Leah said, "He was blowing the Sign of the Cross over you. From left to right and then up and down."

I shut up and pondered that for a few seconds. Ah. Not shaking his head... he was blowing the Sign of the Cross. Left to right. Ok, it just seemed at first like it was a "NO YOU'RE DONG IT WRONG!" gesture. Then when he nodded his head, seemingly in weary acknowledgement that I had finally stopped screwing it all up, he was blowing the Sign of the Cross then, too. Left to right, then up and down. How novel... to blow the Sign of the Cross. Come to think of it, I seemed to remember Leah telling me about that part when I asked her what I should expect. But you see, I'm retarded.

Tuesday, December 8, 2009

A lengthy read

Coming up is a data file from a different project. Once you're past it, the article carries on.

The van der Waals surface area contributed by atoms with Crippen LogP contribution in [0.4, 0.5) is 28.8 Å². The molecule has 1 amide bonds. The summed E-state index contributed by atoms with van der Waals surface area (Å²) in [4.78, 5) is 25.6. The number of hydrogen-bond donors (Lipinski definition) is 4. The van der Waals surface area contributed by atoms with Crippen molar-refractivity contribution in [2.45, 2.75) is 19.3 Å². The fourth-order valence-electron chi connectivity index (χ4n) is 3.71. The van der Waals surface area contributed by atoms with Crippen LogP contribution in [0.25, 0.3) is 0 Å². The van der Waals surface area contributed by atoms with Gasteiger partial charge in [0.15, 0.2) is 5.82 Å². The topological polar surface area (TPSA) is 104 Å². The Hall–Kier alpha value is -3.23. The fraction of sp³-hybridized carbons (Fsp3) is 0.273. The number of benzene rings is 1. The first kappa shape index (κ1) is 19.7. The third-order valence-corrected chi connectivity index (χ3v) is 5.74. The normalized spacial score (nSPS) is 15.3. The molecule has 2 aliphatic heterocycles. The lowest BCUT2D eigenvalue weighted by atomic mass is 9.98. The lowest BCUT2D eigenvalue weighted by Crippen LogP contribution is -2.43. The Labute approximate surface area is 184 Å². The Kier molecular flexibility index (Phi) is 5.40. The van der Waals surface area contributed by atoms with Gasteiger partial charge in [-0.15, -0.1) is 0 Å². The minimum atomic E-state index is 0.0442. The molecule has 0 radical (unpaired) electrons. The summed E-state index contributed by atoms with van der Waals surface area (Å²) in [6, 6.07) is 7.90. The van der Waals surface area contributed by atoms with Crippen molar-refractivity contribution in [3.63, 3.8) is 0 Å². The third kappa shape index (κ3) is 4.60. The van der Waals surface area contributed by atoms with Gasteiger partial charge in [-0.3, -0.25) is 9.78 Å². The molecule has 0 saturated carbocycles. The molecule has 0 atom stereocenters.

I've struggled with the idea of God for most of my life. On the one hand, I'm a very logically minded person and require that things follow a pattern that makes sense. Above almost all things, I crave the basic simplicity of a fundamental order. I want things to be provable; to be observable. I am very interested in science, physics, space exploration, quantum mechanics, string theory, subatomic particles, evolution, the possibility of life on other planets, the possibility of intelligent life elsewhere in the universe, whether or not intelligent aliens have a Bible, whether or not God appeared to them in their own alien form as he came to us in the form man, what that could mean in the great scheme of life and God's plan for the entire universe, and just about every curiosity or puzzle the beckons to be figured out.